LotRO Tidbits – Good, Bad, and Ugly
I’m deliberately choosing not to engage in the whole difficulty debate. I enjoy difficult games (and will still play MMOs, Spinks!) up to a point and I don’t like much of what has been done in that regard in recent MMOs. That’s all I’ll say about the topic, check all those other awesome bloggers for some in depth discussion. Instead I’ll talk about three tidbits from LotRO – one good, one bad, and one disappointing.
Let’s start with the disappointment. I finally managed to hit level 50 and get my hand one some Moria content. The game started me out well enough with a number of decent quests in Eregion, following the path of the fellowship, killing orcs and wargs and all that good jazz. Then I got to Durin’s Door, which wouldn’t react at all, no matter how often I “spoke friend”. Makes sense, I thought to myself, the door has been blocked in the books after the fellowship enters. Alas, the game designers took that as an excuse to put my powerful hero, dwarf of many accomplishments to the most meaningless of tasks. Collect some wood here, deliver some messages there – oh and we have some vermin in that cave that need dealing with. Am I back to level one or what?
Either way, I did all that was asked of me and we attempted to open the door but the watcher in the water stopped us. Apparently it is so strong that I can’t defeat it without a proper weapon. Knowing that, I was on my way to get my first legendary weapon in the game – something I’ve been looking forward to quite a bit. The idea of an item leveling through use and unlocking new abilities on the way seemed exciting. I immediately thought back to the days of secret of mana.
Alas, the system isn’t very exciting at all – at least not on the one weapon I have so far. The leveling bonuses are bland and boring and so are the options for individualizing my weapon. Brutzelstein (Yes, you get to name your legendaries) is a very strong weapon, no question about that. So good in fact that all other weapon rewards I get can simply be ignored and sold to a vendor. It just isn’t very interesting. The one good thing I see about the system so far is that it makes it easier to rationalize grinds because you are also training your weapon on the way. As for Moria, I still haven’t seen the inside of it. The quest chain required me to level the weapon to level ten before being able to enter. While it is beyond level 10 now, the tasks I took upon me when it was clear I couldn’t get to Moria yet still aren’t finished.
This leads me, more or less neatly, to the negative tidbit I’ll talk about – LotRO’s death penalty. I get the flavor of it – you get defeated in combat, which leads to fear, which in turn leads to anger… I mean to reduced combat abilities. This wasn’t all that bad during leveling so far as the penalty was light and I got an item early on that could slightly reduce such dread effects on me. The penalty got stronger over time though and now is at a point where dying once already means that I’m essentially barred from doing anything productive for ten minutes. This is especially awful in areas with an inherent level of dread. If I die questing in one of those, I won’t have the power to fight anything at all there for ten minutes.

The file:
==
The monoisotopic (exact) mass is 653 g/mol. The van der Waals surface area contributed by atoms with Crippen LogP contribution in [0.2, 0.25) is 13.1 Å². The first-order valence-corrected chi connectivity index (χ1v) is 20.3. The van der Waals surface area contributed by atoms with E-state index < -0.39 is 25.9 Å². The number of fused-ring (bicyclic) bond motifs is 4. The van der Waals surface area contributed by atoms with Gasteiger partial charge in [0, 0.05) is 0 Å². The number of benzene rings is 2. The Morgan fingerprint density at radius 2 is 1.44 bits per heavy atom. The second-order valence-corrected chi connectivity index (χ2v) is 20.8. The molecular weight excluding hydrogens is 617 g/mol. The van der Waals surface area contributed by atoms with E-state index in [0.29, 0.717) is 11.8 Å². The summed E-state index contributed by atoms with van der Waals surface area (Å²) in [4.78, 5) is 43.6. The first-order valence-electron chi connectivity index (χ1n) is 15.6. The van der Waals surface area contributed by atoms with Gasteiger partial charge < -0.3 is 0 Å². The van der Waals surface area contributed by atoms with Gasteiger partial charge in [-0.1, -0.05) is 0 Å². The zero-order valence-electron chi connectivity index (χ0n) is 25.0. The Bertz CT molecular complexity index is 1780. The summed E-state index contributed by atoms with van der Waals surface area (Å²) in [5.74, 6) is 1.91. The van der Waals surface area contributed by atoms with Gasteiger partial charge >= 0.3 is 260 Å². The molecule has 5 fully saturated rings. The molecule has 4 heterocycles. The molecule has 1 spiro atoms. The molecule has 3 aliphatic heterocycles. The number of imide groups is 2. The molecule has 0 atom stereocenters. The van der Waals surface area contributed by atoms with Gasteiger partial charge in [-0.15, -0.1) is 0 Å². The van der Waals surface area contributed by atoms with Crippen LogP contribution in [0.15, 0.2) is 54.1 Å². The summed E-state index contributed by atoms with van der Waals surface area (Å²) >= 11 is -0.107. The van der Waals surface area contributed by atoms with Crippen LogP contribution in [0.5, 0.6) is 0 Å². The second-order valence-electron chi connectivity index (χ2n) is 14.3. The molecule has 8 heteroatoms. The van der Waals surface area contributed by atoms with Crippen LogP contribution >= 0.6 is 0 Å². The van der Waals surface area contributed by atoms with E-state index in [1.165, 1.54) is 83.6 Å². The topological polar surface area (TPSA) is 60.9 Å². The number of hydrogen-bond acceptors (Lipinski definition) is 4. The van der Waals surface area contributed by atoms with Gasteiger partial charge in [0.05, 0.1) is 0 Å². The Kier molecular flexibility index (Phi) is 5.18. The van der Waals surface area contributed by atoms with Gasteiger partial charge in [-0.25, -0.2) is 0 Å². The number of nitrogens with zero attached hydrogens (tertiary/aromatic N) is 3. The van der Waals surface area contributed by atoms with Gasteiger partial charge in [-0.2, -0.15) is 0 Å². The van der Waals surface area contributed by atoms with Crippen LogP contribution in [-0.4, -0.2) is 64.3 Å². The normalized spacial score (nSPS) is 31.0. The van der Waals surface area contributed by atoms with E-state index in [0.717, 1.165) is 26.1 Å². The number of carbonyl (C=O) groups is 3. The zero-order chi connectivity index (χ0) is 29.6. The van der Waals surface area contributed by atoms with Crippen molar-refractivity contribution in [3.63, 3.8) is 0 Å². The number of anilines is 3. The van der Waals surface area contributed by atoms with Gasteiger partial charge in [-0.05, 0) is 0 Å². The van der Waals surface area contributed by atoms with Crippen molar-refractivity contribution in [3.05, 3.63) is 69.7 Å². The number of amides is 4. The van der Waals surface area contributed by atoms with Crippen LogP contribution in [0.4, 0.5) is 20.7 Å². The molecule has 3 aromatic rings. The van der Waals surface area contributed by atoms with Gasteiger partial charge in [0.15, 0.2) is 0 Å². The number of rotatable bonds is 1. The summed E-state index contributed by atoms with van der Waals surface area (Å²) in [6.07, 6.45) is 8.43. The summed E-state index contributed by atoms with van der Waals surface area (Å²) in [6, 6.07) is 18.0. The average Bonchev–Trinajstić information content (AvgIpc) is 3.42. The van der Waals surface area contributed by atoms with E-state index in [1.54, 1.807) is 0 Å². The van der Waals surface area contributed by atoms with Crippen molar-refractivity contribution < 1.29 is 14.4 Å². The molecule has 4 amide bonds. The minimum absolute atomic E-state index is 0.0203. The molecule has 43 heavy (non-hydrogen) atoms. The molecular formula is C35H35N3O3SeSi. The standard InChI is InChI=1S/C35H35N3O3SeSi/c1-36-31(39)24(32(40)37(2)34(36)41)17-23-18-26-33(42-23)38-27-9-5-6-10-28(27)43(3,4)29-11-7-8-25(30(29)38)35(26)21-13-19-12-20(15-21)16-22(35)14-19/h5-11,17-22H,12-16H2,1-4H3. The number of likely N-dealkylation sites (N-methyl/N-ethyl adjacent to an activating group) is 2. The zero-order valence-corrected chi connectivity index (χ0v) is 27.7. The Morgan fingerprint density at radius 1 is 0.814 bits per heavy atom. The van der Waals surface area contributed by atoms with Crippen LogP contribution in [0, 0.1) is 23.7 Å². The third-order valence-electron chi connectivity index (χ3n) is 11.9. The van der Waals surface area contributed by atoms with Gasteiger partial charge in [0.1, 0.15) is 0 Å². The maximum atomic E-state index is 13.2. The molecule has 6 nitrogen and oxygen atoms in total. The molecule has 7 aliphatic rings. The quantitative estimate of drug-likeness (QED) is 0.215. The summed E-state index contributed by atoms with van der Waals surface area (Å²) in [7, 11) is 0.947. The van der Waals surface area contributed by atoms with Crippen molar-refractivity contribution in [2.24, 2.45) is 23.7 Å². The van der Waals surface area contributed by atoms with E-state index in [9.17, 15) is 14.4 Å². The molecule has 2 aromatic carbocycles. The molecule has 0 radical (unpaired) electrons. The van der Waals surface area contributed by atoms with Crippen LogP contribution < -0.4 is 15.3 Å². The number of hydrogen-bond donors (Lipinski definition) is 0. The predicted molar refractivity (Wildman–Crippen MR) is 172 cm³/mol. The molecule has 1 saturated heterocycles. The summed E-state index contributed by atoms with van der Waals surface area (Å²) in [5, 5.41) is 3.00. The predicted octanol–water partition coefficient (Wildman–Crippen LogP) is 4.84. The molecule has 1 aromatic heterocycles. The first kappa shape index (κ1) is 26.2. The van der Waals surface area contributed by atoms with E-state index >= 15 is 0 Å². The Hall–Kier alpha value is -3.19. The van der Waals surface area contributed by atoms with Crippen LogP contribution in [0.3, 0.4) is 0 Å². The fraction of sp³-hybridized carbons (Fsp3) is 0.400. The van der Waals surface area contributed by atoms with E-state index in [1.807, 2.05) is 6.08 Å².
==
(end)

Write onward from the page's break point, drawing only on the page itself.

There are a lot of proponents of harsh death penalties (I’m not one of them), but this is a prime example of why they are bad. I’m not so much afraid of dying, as frustrated by the breaks in gameplay forced on me. Oh yeah, I could spend a dollar in the Store instead to instantly remove the dread. That isn’t immersion breaking at all.
But hey, I’m still playing the game and it’s partly due to events like this. There I was, questing along in somewhat low-level Forochel while leveling my legendary weapon and looking for class quest drops when I suddenly entered a huge area of tundra with largely reduced vision. I had entered the arctic regions of middle earth, and man is it a desolate place. The ice water actually killed me when I swam in it and when you’re too long out in the cold you’ll catch a chill. The coolest thing (so far) was a rather innocent little quest chain about snow beacons. Apparently the folk living in this unwieldy climate had the clever idea of setting up large beacons in the tundra with a couple of supplies next to them to support those who get lost on their way.
It’s a simple thing, really, but it added a lot of flavor to the region. There was actually a bit of immersion there that I haven’t felt in an MMO in a long while. And I didn’t even really have to read quest text for it.